If you’re like many people, you probably love having deer in your yard. They walk around looking elegant and majestic – sometimes they play or eat corn that you end up throwing out into the yard. If you get lucky, you can sometimes see some baby fawns!
Deer are fun to see in your yard, but problems can arise when they head toward your garden for a tasty feast.
If you have problems with the deer coming through your garden and eating all your plants – but don’t want to sacrifice having the deer around – there is a compromise that you can make.
Several plants are resistant to deer, either because they are too tough to be eaten or because they simply don’t taste good.
It is essential to note that all of these plants are deer resistant, not deer-proof. Even if you cover your garden in these plants, you might still get some deer damage. However, it likely won’t be as severe as usual.
All these deer resistant plants are lovely and attractive – just not to deer. Consider growing one of these deer resistant flowering shrubs, plants and flowers that deer won’t eat to keep your garden space safe.
1. Lambs Ears
The texture of the perennial lambs’ ears is one of the coolest things about the plant. It gives the plant a fun, unique aesthetic and just provides something else that makes it stand out in your garden. However, the texture also helps keep it off the deer’s menu.
Most deer don’t like eating the waxy fuzzy texture of the lamb’s ear leaves, so they will stay away from the lambs’ ears (as well as other plants nearby, in most cases).
Marigold flowers are some of the best annual flowers to plant in your garden. They look beautiful, often add a splash of color, and also smell really nice. If you have a clump of marigolds in your garden, then you can safely enjoy them without deer munching on them.
The smell of the marigold flowers, while delightful to humans, is one that doesn’t make the deer happy. The strong scent turns the deer away, so you won’t have to worry about them eating it. As an added bonus, marigolds repel many kinds of insects, too.
Foxglove plants have both spikes and blooms, making them beautiful as a choice for biennial plants. However, despite their beauty, foxgloves are very toxic and shouldn’t be grown if you have pets or kids who like to nibble on plants. The poison is also what keeps the deer from nibbling on it themselves.
Depending on whether you want biennial or perennial foxgloves, you can plant different types of foxgloves to protect your garden all year round.
If you want total protection for your garden, then growing some rosemary can be a straightforward way to keep deer and mosquitoes out. Additionally, you can pick some yourself to use as a flavoring or as a garnish in all sorts of dishes. It’s a very easy herb to grow, and while its scent and taste are delicious and healthy for us, rosemary simply isn’t the best for deer.
Another deer resistant herb that we can add to the list is mint. While it is a fantastic herb that can add flavor to a tea or dessert, you also can use it as a deer repellent. The smell and intense taste of the herb deters deer from munching on it. Mint is also very easy to grow. Just be mindful of where you plant it – mint can be invasive and spreads quickly throughout a garden.
6. Crape Myrtles
Crape myrtles are magnificent trees that can add a splash of color to your yard. They are easy to grow and keep maintained. Deer don’t eat any part of the crape myrtle, including the berries, flowers, or bark. This is the perfect type of tree to have in your yard if you want the deer to stay away!
7. African Lily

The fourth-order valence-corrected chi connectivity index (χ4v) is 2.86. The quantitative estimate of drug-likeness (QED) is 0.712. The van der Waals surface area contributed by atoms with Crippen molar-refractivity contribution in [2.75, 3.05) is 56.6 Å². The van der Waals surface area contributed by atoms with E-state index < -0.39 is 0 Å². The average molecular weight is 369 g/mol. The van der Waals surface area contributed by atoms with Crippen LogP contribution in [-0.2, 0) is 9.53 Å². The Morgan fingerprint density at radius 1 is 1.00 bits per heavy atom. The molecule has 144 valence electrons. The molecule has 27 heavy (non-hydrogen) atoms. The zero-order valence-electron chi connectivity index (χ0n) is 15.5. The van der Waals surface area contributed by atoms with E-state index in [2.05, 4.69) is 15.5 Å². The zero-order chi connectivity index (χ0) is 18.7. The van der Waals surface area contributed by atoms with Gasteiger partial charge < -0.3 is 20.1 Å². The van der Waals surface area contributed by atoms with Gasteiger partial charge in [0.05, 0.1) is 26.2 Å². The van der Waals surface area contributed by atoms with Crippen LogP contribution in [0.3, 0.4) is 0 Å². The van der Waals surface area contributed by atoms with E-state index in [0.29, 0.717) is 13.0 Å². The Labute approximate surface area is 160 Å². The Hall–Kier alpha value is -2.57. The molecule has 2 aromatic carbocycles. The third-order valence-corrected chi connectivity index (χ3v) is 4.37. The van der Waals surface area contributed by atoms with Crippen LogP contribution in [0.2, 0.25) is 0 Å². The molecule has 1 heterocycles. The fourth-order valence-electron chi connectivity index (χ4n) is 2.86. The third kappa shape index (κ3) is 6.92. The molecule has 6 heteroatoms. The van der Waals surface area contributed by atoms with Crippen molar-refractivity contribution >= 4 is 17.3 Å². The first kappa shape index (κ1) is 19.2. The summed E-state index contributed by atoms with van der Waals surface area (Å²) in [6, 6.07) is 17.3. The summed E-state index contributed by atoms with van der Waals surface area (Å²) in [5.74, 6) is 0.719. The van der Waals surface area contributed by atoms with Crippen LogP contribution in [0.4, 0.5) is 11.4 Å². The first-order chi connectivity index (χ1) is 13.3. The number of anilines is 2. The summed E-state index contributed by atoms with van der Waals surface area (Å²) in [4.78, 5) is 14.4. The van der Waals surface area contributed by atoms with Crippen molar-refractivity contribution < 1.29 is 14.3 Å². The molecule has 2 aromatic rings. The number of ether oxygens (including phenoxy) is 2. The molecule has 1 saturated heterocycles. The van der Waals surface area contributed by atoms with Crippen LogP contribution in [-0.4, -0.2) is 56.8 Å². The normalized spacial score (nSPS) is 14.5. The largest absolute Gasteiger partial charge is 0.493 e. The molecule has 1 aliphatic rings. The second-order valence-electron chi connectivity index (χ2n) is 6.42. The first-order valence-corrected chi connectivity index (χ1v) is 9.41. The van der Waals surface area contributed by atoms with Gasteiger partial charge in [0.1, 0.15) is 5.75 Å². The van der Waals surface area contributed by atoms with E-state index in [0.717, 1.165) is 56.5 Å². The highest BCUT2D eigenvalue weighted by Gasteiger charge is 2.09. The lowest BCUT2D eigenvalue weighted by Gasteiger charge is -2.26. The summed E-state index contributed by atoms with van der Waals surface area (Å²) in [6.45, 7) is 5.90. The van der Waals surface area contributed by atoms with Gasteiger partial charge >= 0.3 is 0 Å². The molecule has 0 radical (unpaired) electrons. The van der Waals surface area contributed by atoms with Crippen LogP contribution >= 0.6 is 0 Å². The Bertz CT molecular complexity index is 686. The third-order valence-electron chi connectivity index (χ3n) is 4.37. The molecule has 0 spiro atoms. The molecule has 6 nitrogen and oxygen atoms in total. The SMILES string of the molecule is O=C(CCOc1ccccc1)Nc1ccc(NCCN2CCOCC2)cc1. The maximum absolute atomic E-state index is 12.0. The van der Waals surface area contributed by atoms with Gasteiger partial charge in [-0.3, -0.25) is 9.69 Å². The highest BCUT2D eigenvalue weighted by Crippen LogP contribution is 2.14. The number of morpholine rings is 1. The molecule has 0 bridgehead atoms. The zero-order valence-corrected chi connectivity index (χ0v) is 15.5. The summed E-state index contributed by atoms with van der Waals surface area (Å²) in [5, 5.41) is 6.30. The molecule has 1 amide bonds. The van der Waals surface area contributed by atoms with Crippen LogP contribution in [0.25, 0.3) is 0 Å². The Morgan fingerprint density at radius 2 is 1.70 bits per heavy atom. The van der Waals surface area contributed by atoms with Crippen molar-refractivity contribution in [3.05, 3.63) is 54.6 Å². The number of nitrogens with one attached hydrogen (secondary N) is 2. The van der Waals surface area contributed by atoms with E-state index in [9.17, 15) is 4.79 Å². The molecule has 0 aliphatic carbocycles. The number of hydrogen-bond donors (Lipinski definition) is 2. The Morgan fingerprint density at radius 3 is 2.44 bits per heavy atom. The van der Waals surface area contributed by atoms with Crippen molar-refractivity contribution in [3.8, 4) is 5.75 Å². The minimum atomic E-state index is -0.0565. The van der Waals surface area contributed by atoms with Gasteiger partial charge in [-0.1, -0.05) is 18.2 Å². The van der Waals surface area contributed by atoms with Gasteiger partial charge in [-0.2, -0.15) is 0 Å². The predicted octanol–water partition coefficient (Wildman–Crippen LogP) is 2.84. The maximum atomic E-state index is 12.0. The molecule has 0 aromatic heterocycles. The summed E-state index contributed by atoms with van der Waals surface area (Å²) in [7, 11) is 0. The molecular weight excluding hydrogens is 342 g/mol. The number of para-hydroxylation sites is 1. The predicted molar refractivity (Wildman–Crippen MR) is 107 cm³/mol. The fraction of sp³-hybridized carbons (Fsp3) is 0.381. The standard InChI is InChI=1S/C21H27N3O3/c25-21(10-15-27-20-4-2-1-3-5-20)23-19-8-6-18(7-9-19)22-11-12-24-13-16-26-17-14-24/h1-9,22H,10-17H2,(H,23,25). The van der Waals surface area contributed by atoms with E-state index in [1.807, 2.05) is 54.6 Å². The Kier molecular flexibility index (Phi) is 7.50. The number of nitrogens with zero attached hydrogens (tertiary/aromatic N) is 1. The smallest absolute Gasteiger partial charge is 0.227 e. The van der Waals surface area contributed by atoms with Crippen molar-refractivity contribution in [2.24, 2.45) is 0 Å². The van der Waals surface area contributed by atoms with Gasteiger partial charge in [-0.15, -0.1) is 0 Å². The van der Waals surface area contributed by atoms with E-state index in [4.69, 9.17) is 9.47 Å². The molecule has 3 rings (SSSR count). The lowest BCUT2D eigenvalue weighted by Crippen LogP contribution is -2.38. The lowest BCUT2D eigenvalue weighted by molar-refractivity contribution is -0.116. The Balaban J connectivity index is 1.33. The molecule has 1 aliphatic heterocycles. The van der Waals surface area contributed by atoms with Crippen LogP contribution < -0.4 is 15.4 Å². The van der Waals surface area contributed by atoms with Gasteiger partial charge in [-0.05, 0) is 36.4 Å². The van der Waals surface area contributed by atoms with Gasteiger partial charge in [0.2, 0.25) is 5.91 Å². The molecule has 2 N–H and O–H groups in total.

We’ve focused a lot on repelling deer, but what if you could repel deer while also attracting beneficial creatures to your backyard? The African Lily has large pods of flowers on it, and these flowers are quite enticing to butterflies. Naturally, deer won’t eat these flowers.
8. ‘Dwarf Marine’ Heliotrope
The Heliotrope is prized for its scent, which some people compare to cherry pie. The flowers have a purple color that shines in the sun. The large flowers are beautiful, and the bush looks very nice. The deer will keep away from the dwarf marine flower, and it will be an excellent addition to your garden.
The yucca plant is very spiky, with pointed fronds and leaves that support beautiful flowers. The plants are a great addition to any garden, and the spikes also help to keep the deer away. They simply don’t like eating these sharp fronds unless they are absolutely desperate for food. You can also look for other types of spiked plants that have the same effect.
Zinnias are gorgeous and display large, colorful blooms in just about any shade you can imagine. Easy to grow and care for, zinnias are annuals that grow well in containers. Plant them in a border, and you’ll be able to keep deer out for sure.
The ‘Dawson’s White’ brunnera is a lovely flower, with blue and purple blooms and white edges that make it look incredibly unique. The leaves are textured and beautiful to look at in their own regard, so planting large patches in your garden can only add to its overall appearance. Plus, the deer keep away from the plant due to its texture and taste.
Lots of kids hate asparagus – and the same is true for deer! It’s one of the few vegetable plants that deer will steer clear of. While the deer will eat new shoots of the asparagus plants, they will avoid fully grown asparagus plants. They last decades as perennial plants and can be used as a barrier in your yard to keep the deer away.
13. Sea Holly
Another plant that will repel deer, Sea Holly, can also bring butterflies to your yard. The plant is unique and beautiful looking, with blue-green stems and blue flower heads that just look absolutely wonderful as a landscaping plant. Plus, the flowers and leaves are very abrasive, and deer don’t want to eat them.
14. Sweet Woodruff
This grass-like plant is a perfect groundcover for your garden. The small white flowers are very fragrant and smell sweet to us humans. However, deer don’t like the scent and will walk away from it. This is a great plant to grow in the shade, too, as a low-maintenance groundcover.